I grew up going to small town racetracks. They remain such a vital part of stock-car racing and are part of the sport’s roots so naturally I have a soft spot for them.
When I mean smaller communities, I mean rural tracks with populations under 6,000 people who are not closer to a larger metro area, like Fargo-Moorhead or Rochester, Minn., for example.
I think of Sheyenne Speedway in Lisbon, ND or Norman County Raceway in Ada (pictured above) or Greenbush Race Park in NW Minnesota. Outside the area more I think of Madison (Mn) Speedway, Fiesta City Speedway in Montevideo, Minn., Murray County Speedway in Slayton and Redwood Speedway in Redwood Falls, Minn. (which currently does not have a promoter). One track I grew up going to — Canby Speedway in Canby, Minn. — only has a race during its county fair now. The last weekly racing at the track was in 2007.
There are many racetracks in larger cities (Red River Valley Speedway in West Fargo, River Cities in Grand Forks) or close to bigger cities (Buffalo River, Cedar Lake, Deer Creek, Proctor, Superior, etc.). Some are located in decent-size communities — Jamestown, Viking Speedway, KRA, Bemidji, Hibbing, Brown County, Casino, to name a few.
In those smaller towns, racing is a big deal. We used to joke that you could race til 3-4 a.m. in the morning in Madison and the town wouldn’t care a bit. In the early 1990s Madison was really on a roll; if you didn’t get there at least a half hour before you were SOL when it comes to seats.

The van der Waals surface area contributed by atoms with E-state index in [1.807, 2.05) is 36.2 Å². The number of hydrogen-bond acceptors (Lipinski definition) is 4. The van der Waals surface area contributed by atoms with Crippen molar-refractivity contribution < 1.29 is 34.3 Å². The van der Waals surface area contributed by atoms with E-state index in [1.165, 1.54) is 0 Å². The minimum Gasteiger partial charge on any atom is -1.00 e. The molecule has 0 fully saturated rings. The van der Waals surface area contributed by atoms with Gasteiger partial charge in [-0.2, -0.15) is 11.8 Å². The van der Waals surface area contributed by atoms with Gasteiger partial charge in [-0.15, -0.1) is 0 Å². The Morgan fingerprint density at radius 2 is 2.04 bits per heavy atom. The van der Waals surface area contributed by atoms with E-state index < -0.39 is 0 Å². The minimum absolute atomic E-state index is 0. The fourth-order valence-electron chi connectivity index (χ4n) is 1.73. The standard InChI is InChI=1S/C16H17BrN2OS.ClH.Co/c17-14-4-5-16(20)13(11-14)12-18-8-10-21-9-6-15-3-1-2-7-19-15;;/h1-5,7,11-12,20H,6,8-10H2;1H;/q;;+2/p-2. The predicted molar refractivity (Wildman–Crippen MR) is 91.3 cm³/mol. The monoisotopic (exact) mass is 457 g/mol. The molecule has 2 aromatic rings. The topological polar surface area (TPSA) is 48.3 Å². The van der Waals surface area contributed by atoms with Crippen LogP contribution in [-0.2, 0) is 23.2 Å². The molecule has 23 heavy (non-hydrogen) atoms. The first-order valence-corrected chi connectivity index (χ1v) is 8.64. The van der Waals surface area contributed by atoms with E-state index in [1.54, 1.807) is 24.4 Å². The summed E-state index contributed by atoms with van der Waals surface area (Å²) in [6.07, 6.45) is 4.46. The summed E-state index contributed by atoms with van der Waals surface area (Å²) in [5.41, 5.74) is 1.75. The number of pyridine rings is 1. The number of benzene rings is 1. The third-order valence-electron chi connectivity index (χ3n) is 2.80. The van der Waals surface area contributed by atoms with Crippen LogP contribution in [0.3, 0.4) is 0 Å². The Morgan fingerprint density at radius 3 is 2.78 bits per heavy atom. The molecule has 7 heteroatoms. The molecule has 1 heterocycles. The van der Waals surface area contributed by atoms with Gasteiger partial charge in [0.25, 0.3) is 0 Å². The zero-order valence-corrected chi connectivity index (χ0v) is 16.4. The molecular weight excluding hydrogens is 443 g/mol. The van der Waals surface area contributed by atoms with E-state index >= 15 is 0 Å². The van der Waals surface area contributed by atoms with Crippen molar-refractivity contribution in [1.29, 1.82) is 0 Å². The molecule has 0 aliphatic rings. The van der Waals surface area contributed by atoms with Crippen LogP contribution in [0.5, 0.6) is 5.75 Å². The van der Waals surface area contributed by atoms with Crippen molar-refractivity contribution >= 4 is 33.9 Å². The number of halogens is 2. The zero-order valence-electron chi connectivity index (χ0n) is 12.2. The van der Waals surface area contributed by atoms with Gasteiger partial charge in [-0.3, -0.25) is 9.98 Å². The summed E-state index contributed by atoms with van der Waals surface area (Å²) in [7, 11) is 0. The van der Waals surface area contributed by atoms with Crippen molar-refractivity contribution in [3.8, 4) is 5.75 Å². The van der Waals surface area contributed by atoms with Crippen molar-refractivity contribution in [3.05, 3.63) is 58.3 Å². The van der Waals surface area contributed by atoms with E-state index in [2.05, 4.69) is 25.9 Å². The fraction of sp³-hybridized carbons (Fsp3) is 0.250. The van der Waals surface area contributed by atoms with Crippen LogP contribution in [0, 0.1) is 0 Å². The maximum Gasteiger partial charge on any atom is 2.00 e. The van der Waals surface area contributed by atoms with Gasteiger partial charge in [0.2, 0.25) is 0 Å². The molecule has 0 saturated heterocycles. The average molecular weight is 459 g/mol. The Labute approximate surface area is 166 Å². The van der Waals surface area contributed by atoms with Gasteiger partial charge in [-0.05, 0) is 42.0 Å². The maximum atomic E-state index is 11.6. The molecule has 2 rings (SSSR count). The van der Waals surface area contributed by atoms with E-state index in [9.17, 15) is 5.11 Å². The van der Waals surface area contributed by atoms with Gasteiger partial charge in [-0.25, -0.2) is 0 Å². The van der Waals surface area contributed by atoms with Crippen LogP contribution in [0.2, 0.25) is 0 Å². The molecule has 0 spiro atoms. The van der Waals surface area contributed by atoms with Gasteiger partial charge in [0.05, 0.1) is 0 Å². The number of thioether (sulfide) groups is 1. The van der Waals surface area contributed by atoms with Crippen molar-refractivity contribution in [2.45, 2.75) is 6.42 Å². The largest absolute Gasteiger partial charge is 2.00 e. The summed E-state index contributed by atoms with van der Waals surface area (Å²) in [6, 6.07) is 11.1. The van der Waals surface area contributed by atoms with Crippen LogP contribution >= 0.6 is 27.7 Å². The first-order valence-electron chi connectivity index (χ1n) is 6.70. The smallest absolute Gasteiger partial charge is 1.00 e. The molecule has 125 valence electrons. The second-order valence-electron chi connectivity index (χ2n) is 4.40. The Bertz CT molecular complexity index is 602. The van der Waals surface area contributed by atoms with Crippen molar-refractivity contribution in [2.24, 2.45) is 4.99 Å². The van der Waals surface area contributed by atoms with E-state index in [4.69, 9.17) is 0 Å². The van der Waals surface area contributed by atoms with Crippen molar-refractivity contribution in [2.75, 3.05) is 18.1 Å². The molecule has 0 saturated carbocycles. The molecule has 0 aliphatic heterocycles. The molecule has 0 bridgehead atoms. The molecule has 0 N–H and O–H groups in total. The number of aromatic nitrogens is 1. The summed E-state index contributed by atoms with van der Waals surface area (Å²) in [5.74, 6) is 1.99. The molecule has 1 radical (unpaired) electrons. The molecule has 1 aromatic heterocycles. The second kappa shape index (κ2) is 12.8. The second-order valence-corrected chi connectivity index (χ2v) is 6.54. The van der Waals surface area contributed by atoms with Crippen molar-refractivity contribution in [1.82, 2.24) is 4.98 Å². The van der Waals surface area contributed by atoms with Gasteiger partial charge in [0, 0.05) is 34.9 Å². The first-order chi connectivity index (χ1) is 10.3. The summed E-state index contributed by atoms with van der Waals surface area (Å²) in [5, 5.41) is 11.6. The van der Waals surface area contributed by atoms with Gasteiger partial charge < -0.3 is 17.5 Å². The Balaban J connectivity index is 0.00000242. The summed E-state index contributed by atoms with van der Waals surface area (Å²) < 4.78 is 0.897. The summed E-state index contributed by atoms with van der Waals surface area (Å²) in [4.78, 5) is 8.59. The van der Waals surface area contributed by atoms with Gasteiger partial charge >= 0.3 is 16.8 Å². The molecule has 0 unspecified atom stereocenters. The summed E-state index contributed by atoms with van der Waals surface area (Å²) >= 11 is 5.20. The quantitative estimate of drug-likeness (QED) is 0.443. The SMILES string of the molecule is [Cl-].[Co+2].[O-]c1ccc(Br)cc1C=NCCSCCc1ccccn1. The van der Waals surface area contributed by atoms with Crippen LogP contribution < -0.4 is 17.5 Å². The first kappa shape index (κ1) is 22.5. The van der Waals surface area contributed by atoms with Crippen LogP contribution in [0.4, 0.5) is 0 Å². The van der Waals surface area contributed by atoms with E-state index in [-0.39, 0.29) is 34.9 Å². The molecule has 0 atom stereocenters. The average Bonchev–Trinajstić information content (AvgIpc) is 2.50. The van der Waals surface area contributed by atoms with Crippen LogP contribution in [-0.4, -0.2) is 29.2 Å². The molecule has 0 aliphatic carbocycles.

Madison was a track I grew up going to in the 1980s and 1990s. I saw some crazy stuff there — guys climbing the fences to yell at the flagman; a car that was black flagged intentionally blocking the leaders; fist fights; you name it. I wish I had a video camera to document those things. I will never forget them.
Madison is similar to Sheyenne — a lot of pride has gone into keeping that track going. Many of my best racing memories are at that track (and some of the best fights I ever saw, too.). It is a 3/8-mile track, shaped well and still produces some of the best racing around I’m told.
The advantages of this were most of the tracks were less than an hour drive from our house. Canby was a half-hour, Madison 40 minutes (30 if you could speed on the backroads, ha), and Redwood less than an hour. Montevideo was 15 minutes tops. It was nice to have those options. The other plus is you knew many of the drivers competing at those tracks and became very familiar with them. That didn’t mean you liked them all, though, but you knew of them.
As populations have dwindled in rural areas, it’s been tougher to keep a racetrack going in small towns. There are less local drivers racing at those tracks and naturally less local following. It also means potential for less local sponsors.
Sheyenne Speedway is all volunteer run, and the track works hard to keep local interest. It helps there is a good amount of local drivers who race there, but it is a source of pride for those who work at the track. And I know the local drivers appreciate the time and effort put into keeping that track running.
Norman County Raceway is a bit retro with the old-school wood grandstand at the fairgrounds. It is a challenge to draw fans and drivers on a Thursday night, especially at a rural track. But there is something about that place that brings me back to the days when I was a kid — I can’t really explain it. NCR is like Buffalo River Race Park in that the track has more of a grassroots feel.
Redwood Falls was another good racing town, but there were several towns close by (Olivia, Sleepy Eye, Morgan, etc.) that had a lot of drivers. One of the great draws at Redwood was the bomber track — a 1/5-mile flat track that was mainly in the infield but also was also used the front stretch. It was literally a run-what-you-brung class — roll cages and fuel cells and that was it. The flagman let a LOT go by as far as bumping and banging, and for a while, if a car went off the track, there was no yellow. Very old school, and in the 1990s, was highly popular.
I love it when racing is a BIG DEAL to a small town. Like Madison. Like Lisbon. Like Ada. Like Slayton.
I hope racing never loses its small-town roots.